Following the January 22, 2013 Russian Supreme Court Letter on Implementation of Federal Law No. 272-FZ, CCAI has continued to work closely with Members of Congress and our partners inside Russia. In situations like these, CCAI’s priority is to ensure that the U.S. government is aware of all individuals directly impacted and have the information necessary to act on their behalf. The following are actions that have occurred since our last update:
House Resolution 24: Expressing the deep disappointment of the House of Representatives in the enactment by the Russia Government of a law ending inter-country adoptions of Russian children by United States citizens…
- Introduced on January 14, 2013 by Congressional Coalition on Adoption Co-Chairs Representatives Michele Bachmann and Karen Bass.
- House Resolution 24 language matches that of Senate Resolution 628 (introduced in the 112th Congress on Dec. 30, 2012).
January 17, 2013 House Letter to President Putin
- Led by Representatives Chris Smith and Michael Fitzpatrick, 46 U.S. Representatives signed a letter to President Putin appealing to him for humanitarian reasons to not apply the January 1, 2013 ban of adoptions of Russian children to the United States to those several hundred adoptions already in process when the ban was enacted.
- Noted that many of the children who are impacted by the ban on adoptions already know their U.S. adoptive families and have even recently been visited by them.
- Encouraged President Putin to work together with the U.S. to “ensure that children are moved from institutions to family care.”
- Led by Senator Blunt and CCA Co-Chairs Senators Landrieu and Inhofe and Representatives Bachmann and Bass, 72 Members of Congress signed this letter to President Putin requesting that the Russian Federation allow the processing of the pending adoptions of children already matched in 2012 to U.S. families.
- Noted that many of these children have special needs, and “many believed they were soon going to become a part of a safe, permanent and loving family.”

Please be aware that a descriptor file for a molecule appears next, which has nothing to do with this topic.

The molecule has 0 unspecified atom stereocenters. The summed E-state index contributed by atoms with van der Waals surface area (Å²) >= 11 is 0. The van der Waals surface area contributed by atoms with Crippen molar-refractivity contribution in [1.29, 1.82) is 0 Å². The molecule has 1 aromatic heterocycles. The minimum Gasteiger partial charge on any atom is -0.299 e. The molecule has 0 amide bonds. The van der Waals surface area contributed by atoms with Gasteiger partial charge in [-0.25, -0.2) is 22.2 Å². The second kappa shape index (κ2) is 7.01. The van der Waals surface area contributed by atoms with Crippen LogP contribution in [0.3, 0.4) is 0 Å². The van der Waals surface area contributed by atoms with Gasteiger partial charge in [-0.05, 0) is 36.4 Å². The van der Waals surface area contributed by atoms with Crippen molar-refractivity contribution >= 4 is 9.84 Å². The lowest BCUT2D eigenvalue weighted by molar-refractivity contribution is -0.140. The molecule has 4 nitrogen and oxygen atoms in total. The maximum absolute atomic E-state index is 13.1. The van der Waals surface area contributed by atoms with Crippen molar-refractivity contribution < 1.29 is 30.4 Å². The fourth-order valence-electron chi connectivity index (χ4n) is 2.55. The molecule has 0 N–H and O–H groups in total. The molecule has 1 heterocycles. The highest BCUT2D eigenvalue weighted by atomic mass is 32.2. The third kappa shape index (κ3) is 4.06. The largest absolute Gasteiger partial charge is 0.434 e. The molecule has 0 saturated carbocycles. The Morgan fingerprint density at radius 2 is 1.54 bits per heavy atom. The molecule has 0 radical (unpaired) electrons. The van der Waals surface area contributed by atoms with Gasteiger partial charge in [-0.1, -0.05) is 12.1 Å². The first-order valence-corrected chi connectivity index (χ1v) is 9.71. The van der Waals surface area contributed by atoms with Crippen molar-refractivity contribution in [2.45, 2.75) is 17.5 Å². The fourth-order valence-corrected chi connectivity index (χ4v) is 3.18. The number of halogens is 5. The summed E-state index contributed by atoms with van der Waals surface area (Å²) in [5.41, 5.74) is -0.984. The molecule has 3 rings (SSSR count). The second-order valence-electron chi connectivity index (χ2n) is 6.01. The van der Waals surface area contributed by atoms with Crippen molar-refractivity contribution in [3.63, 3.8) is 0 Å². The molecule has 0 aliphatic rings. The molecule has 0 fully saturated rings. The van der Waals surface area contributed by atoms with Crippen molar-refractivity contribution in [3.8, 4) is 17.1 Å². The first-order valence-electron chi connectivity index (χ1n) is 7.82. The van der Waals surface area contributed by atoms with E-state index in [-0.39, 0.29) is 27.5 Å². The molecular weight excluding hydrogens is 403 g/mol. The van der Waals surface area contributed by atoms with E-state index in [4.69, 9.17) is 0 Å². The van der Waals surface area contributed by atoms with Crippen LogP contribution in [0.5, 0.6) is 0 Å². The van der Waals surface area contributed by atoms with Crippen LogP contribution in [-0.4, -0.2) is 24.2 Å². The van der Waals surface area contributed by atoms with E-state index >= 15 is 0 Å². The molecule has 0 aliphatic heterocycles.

- Appealed to the spirit of the bilateral adoption agreement the two countries entered into on November 1, 2012 to provide orphaned children with safe and loving homes.
- Led by Senator Blunt and CCA Co-Chairs Senators Landrieu and Inhofe and Representatives Bachmann and Bass, 73 Members of Congress signed this letter to President Obama.
- Noted that Russia’s Ministry of Science and Education estimates over 110,000 children in Russia are living in institutions, with only 7,400 adopted by Russian families annually.
- Appealed to President Obama to work to reverse the ban, but also to prioritize in the United States’ discussions with Russia in the coming weeks the estimated 350-500 active adoption cases with Russian children.
- On January 14, Ambassador-at-Large Konstantin Dolgov – Russian Foreign Ministry’s Special Representative on Human Rights, Democracy and the Rule of Law – responded to a December 21, 2012 letter from 16 Members of Congress in an immediate response to the news of what was then a potential ban of adoptions from Russia to the United States.
- Ambassador Dolgov’s letter stated that “[a]ccusations that Russia has violated the [U.N. Convention on the Rights of the Child] by adopting the Dima Yakovlev Law are absolutely ungrounded” and are instead aimed at prioritizing domestic adoptions in Russia. Suggesting that abuse of Russian children by American families has regularly occurred recently, and “the openly inactive attitude of competent U.S. agencies towards these issues has provoked a particular indignation and incomprehension in the public opinion, political and parliamentary circles in Russia.” In response to appeals to the November 1, 2012 bilateral adoption agreement between the two countries, the letter states, “in practice we see that the U.S. side is actually sabotaging the provisions of the document.” “The decision taken by the Federal Assembly of the Russian Federation to ban the adoption of Russian children to the U.S. was a difficult but necessary measure provoked by a consistently non-constructive position of the U.S. federal and local authorities.”